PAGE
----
Person emptying wallet Amongsurvey respondents, 43 percent say that their "side jobs" bring inhalf or more of their total income.

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Workers may say they're happy with their current jobs, but thatdoesn't hold water once they're asked about their pay. And they'reburning out at a high rate, with plenty of themworking side jobs or considering adding a gig to their regular employment.

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In fact, according to Skye Learning's second annual Work Confidencestudy, 74 percent of American workers experience burnout, withyounger workers burning out at a noticeably higher rate thanworkers over 45. Despite this, not only are a third already workinga gig job or a side hustle, but 29 percent say they're consideringjoining the gig economy. And almost half of workers say they workbetween 8 and 12 hours a day.

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Related: This year's graduates plan to keep their sidegigs

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Oh, and about that pay: while 74 percent of workers say they'rehappy at their current jobs, with 31 percent claiming to be "veryhappy," many would jump ship if a higher-paying job comes along. Just 62 percentof workers say they're happy with their current salaries, andbosses may be alarmed to hear that only 47 percent say they'd stayat their present jobs if they didn't need the money.

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A lot of them do need the money, with 43 percent saying thattheir "side jobs" bring in half or more of their total income, andeven in this so-called "roaring" economy with its low unemploymentrate, only 82 percent are confident that they'll still be employeda year from now—and that's down from 93 percent last year.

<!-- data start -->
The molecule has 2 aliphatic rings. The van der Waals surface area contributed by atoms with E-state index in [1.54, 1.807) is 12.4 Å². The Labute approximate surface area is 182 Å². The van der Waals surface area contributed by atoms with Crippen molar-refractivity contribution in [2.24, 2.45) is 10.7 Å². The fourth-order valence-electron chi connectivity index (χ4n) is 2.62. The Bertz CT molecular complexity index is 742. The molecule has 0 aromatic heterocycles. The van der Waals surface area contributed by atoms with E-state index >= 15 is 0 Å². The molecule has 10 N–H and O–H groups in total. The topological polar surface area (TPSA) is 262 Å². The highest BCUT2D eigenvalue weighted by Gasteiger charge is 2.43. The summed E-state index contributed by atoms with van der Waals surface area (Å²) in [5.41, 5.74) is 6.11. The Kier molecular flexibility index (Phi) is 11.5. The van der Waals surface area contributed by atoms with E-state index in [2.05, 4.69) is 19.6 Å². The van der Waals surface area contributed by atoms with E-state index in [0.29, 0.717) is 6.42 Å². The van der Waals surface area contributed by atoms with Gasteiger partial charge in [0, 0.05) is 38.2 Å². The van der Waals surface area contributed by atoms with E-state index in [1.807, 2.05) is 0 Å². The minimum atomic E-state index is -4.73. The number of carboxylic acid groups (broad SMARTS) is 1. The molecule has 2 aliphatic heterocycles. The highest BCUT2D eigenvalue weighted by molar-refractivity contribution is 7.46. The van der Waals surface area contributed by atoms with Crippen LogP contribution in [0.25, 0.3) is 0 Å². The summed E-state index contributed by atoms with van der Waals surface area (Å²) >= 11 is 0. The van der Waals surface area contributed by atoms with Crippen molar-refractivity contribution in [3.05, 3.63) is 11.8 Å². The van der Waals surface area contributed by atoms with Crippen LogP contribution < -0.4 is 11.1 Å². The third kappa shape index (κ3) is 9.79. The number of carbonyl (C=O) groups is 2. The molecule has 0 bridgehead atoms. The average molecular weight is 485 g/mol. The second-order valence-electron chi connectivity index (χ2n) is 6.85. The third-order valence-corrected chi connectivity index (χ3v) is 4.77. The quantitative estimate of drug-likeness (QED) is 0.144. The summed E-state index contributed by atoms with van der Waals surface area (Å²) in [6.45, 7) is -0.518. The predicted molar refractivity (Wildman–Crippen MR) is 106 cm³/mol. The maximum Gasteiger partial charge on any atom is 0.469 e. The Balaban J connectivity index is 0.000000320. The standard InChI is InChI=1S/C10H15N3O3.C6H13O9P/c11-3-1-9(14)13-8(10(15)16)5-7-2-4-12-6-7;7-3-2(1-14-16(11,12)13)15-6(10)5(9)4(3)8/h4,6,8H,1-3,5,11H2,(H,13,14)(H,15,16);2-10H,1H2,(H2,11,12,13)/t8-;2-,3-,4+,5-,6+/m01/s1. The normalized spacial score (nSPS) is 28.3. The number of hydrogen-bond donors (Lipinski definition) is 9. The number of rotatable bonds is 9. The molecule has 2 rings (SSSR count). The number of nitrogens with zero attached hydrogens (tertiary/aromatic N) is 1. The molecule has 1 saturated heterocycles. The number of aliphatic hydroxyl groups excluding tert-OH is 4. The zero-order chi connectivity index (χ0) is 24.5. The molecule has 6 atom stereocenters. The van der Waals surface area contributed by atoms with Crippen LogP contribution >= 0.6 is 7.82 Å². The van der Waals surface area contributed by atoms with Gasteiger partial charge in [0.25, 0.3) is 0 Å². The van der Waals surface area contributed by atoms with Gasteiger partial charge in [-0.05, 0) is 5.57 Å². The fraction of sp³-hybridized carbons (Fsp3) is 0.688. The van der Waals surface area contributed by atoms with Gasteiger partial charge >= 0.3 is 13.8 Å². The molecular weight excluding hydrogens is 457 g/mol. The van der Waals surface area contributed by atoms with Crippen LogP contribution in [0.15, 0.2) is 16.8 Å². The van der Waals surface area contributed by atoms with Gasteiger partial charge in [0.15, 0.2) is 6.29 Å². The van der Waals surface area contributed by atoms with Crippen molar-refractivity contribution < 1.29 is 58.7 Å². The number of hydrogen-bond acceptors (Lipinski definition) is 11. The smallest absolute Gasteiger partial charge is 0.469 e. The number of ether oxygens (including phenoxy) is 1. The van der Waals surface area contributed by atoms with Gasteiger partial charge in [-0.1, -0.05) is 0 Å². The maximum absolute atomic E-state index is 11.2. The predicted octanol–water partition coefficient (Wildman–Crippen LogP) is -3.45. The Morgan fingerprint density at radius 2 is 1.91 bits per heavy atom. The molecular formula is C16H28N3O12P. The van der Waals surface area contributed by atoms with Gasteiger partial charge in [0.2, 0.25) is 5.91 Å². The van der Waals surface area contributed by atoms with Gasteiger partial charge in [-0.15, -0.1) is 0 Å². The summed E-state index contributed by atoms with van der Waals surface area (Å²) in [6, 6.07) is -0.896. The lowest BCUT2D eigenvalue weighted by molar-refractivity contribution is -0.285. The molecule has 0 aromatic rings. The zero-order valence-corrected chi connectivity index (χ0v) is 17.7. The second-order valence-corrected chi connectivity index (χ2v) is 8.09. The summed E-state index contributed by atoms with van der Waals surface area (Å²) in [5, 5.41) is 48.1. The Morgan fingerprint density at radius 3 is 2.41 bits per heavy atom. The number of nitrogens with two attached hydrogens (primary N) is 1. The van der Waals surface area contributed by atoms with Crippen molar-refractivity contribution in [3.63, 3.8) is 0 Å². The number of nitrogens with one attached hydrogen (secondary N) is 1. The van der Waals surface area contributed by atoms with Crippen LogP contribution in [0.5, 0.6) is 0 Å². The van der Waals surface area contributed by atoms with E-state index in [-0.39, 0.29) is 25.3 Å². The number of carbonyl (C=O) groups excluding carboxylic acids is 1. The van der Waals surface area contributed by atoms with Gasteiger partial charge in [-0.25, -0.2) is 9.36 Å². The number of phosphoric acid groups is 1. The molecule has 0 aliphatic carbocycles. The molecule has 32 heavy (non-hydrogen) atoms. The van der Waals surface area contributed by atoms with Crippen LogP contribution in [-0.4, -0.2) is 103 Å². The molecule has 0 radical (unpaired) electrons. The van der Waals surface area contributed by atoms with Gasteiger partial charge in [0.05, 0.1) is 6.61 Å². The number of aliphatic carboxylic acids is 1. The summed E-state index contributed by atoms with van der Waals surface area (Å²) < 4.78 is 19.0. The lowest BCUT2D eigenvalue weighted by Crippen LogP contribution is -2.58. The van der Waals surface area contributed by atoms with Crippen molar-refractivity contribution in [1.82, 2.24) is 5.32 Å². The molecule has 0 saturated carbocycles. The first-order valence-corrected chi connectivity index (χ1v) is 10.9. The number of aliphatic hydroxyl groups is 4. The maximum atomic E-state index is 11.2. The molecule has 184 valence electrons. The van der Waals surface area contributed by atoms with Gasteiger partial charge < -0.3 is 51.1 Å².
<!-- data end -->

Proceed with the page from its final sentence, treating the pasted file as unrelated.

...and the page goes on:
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They're also not confident in the U.S. economy, with only 60percent saying they're very or fairly confident the economy will bein good shape a year from now. Last year, 64 percent wereconfident.

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Among workers experiencing burnout, there are plenty of reasonsfor them to be unhappy: 38 percent report a lack of time for theirpersonal lives, while 26 percent say there's a lack of opportunityfor advancement and 23 percent report a negative workplaceenvironment. In addition, 21 percent say their job expectations areunclear; 14 percent say they have a bad relationship with the boss;11 percent say they don't have enough training to do their jobs; 10percent have bad relationships with coworkers; and 8 percent saythey don't have enough responsibility at work.

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"Taken together, these findings suggest that the Americanworkplace is going through a period of turbulence and uncertainty,"says Sandra Slager, president of Skye Learning. "As digitaltransformation continues to accelerate, it's increasingly importantto build workforce skills that apply in a strong economy, but alsoones that can withstand market changes, enhance workers'satisfaction, and empower people with autonomy in the gigeconomy."

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Marlene Satter

Marlene Y. Satter has worked in and written about the financial industry for decades.